Corrie Coming Out

Coronation Street--Kirsty and TyroneAnyone who knows me in person already knows that I’m a fan of Coronation Street, but I don’t think I’ve ever “come out” about it at aMMusing. BeeGoddessM got me started more than half a decade ago, but then I dropped out for about two years around the time I moved to Montréal. But now I’m back and I so hate missing a day that I organize my weekdays around watching it at 6:30 pm or midnight.

For the longest time, the episodes in Canada were about 10 months behind the U.K. However, since last September, CBC has been airing two episodes per evening so, starting this September, we’ll be in sync with the Brits. The only downside is that I’ll miss my daily one-hour fix of Corrie when it reverts to a half-hour.

The storylines have been particularly compelling in the past year. However, as of last night in particular, the one about “Psycho” Kirsty abusing her fiancé Tyrone has struck a chord in me. I wish it didn’t.

No, NowEx never physically assaulted me as Kirsty is given to doing on Tyrone. However — and I know it’s only acting on a TV soap — but the scene where Tyrone reluctantly confides to Tina about Kirsty? Yup! It hit me. The fear in Tyrone’s face and his suggesting that he was somehow at fault for provoking her? Oh yeah… That’s what I call the “walking on eggshells” phase. You don’t truly believe you’re at fault unless you factor in that you’re in fact trying to cover your real fault of not having seen it coming (or refusing to see it coming) until it’s too late.

I find it intriguing how something as trivial as a TV show can dredge up such muck. Unlike before the divorce, it doesn’t drag me down. But I thought that the divorce was going to be the equivalent of sealing all that muck into an air-tight bin. Obviously not. And that reminds me of lyrics in a song by Michael Franks: “If the heart ever heals / Does the scar always show?”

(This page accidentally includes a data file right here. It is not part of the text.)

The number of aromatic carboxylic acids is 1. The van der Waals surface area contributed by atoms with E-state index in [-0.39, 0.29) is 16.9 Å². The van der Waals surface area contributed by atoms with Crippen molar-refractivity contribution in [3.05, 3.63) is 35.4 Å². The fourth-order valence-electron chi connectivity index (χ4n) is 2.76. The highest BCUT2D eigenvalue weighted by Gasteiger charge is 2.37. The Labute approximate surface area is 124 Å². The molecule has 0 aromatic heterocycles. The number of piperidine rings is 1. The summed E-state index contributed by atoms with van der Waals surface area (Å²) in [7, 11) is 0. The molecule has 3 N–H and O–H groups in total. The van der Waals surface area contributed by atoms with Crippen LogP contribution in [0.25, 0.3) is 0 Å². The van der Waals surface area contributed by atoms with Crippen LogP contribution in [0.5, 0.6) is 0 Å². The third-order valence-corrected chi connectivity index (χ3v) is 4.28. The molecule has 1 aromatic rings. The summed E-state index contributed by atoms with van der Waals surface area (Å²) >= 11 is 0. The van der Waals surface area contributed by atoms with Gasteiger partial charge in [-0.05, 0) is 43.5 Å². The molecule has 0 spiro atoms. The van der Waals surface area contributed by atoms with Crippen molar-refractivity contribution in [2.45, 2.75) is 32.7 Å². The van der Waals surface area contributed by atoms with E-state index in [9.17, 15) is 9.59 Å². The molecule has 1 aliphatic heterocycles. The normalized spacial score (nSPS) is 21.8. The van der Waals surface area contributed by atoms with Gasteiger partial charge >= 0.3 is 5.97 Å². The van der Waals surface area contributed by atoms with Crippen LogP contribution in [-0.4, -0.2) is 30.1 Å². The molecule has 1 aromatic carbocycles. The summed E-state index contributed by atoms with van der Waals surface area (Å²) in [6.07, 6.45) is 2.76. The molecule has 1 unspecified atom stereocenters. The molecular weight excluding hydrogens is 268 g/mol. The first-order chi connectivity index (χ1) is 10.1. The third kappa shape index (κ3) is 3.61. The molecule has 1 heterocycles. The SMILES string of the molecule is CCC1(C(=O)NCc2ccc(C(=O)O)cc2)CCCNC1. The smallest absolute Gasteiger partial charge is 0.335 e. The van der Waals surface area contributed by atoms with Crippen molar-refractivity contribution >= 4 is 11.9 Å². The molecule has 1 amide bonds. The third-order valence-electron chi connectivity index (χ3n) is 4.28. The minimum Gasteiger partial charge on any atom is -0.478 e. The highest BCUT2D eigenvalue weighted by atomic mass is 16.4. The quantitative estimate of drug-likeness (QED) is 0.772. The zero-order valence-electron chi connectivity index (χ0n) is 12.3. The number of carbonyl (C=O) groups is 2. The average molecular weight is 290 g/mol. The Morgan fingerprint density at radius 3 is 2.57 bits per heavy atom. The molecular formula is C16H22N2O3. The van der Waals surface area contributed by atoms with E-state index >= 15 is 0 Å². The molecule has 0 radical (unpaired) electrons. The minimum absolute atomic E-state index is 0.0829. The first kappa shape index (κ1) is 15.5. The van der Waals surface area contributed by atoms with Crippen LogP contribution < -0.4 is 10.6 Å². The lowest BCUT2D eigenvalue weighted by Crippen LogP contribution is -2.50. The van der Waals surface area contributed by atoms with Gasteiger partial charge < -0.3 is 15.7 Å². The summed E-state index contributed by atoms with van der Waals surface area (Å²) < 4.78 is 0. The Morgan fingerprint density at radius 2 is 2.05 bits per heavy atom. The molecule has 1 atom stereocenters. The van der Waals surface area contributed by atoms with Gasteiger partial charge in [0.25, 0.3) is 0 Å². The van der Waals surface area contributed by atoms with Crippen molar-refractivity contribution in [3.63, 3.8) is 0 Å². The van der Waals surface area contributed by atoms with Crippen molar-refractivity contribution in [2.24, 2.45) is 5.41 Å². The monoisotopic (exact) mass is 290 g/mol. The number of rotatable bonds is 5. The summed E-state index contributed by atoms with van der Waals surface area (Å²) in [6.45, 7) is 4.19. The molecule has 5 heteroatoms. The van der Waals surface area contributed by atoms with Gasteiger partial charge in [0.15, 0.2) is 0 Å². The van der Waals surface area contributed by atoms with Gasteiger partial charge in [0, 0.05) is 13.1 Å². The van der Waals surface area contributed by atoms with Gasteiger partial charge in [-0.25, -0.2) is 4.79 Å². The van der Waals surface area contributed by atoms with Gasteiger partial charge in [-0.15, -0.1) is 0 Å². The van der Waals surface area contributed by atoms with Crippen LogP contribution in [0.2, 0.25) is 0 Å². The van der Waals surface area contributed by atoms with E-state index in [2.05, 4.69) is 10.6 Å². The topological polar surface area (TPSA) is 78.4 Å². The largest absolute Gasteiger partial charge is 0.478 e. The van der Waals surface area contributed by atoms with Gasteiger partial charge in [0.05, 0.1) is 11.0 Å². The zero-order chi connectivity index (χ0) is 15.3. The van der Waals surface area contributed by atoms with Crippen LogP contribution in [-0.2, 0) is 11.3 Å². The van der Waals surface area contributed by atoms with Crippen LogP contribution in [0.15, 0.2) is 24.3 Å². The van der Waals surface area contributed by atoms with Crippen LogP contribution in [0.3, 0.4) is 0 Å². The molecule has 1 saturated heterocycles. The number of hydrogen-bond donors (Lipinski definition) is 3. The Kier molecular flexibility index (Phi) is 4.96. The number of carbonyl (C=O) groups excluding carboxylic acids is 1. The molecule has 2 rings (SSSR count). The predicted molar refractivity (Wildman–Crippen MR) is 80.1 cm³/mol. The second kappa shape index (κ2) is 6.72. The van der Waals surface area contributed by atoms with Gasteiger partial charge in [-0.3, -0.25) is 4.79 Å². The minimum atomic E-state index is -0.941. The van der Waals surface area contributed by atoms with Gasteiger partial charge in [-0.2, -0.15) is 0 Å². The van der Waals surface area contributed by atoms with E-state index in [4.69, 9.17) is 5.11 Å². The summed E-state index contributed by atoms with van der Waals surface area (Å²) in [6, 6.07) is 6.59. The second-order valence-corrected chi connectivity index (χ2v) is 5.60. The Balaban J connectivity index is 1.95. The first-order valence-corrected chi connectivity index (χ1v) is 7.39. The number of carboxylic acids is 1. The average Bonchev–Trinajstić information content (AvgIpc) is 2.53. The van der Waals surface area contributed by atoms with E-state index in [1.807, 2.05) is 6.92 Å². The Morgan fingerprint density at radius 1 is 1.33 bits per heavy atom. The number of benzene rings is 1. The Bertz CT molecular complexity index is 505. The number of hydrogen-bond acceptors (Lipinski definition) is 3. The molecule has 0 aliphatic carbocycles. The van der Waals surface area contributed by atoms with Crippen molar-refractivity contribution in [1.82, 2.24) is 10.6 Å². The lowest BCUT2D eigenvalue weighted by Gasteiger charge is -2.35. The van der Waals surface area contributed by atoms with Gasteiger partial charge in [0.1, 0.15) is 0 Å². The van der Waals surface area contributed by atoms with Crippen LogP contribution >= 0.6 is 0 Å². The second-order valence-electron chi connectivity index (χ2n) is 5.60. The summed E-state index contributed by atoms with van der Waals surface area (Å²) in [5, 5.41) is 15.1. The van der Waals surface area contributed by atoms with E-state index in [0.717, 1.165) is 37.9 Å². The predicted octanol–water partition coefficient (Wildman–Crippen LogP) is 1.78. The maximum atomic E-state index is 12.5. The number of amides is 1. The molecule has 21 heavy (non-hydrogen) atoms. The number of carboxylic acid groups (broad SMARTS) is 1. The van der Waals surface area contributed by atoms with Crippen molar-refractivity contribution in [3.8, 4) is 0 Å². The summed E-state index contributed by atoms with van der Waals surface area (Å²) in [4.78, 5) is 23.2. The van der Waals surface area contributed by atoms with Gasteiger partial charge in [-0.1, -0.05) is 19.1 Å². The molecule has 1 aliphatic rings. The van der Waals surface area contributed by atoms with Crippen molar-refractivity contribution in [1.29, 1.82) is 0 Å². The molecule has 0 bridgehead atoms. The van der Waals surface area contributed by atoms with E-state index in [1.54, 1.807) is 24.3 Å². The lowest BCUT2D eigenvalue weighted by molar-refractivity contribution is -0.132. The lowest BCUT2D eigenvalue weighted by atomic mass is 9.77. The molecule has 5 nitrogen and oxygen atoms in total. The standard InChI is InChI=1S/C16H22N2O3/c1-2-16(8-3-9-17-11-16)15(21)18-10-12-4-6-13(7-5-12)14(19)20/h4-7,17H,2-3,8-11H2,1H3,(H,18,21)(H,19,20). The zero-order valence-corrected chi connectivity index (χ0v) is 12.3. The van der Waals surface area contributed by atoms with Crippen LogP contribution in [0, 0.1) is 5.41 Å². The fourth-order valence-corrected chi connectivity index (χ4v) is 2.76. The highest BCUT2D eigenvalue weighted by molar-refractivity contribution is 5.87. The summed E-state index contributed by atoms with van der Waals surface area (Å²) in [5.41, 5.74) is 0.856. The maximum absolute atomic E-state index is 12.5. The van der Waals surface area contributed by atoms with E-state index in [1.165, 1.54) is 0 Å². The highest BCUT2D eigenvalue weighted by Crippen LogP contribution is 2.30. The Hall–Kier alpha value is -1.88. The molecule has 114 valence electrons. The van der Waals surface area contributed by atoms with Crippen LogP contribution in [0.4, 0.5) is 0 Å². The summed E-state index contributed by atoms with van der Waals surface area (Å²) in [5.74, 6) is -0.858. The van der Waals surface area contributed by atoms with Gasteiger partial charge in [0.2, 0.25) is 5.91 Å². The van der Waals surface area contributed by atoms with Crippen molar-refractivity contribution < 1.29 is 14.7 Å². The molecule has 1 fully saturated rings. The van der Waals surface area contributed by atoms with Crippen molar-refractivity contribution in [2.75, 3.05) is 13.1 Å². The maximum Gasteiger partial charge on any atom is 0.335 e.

I’m afraid it does always show. It doesn’t hurt anymore. It doesn’t even drag you down. But the scar is a reminder that never goes away.

As such, there are unexpected consequences. One the one hand, the hair on my neck still rise whenever I hear Spanish spoken; on the other, there’s a part of me that would like to go back to studying Spanish at the YMCA. I would like that for a few reasons: first, it would be a structured activity to get me out of the house; second, learning another language is an excellent mental exercise as we get older; third, learning another language is the opposite of insularity, and finally, it’s such a shame to piss away all the effort and money I’ve invested into learning the bit I’ve learned but, sadly, mostly forgotten. For the last three years, my reaction to hearing Spanish has been to tune it out in order not to start fuming inside; I would like to just get over that hump.

Also interesting to me is how my divorce has brought my mom to divulge some family dirty secrets that are eerily similar to my own experience. She’d dropped a few hints here and there in the past, but she was never as specific as she has been recently. I don’t think she confided these things in a “You’re not alone” spirit, but I think she had a “Ah ha” moment when I made the comparison.

Back to Corrie, though: Yes, the storylines are often way over the top, and that everyone in a tiny neighbourhood like Weatherfield could be so interlinked is the least believable of all, not to mention that far too many murders and crazy deaths have occurred over the years. However, there’s a real effort on the part of the writers and the actors to tackle real and occasionally taboo social issues — sometimes successfully, sometimes not so much.

I’d say the current Kirsty/Tyrone storyline is one of the successful ones. On-screen Kirsty may seem over the top to some, but not to me. And how scary is that, huh?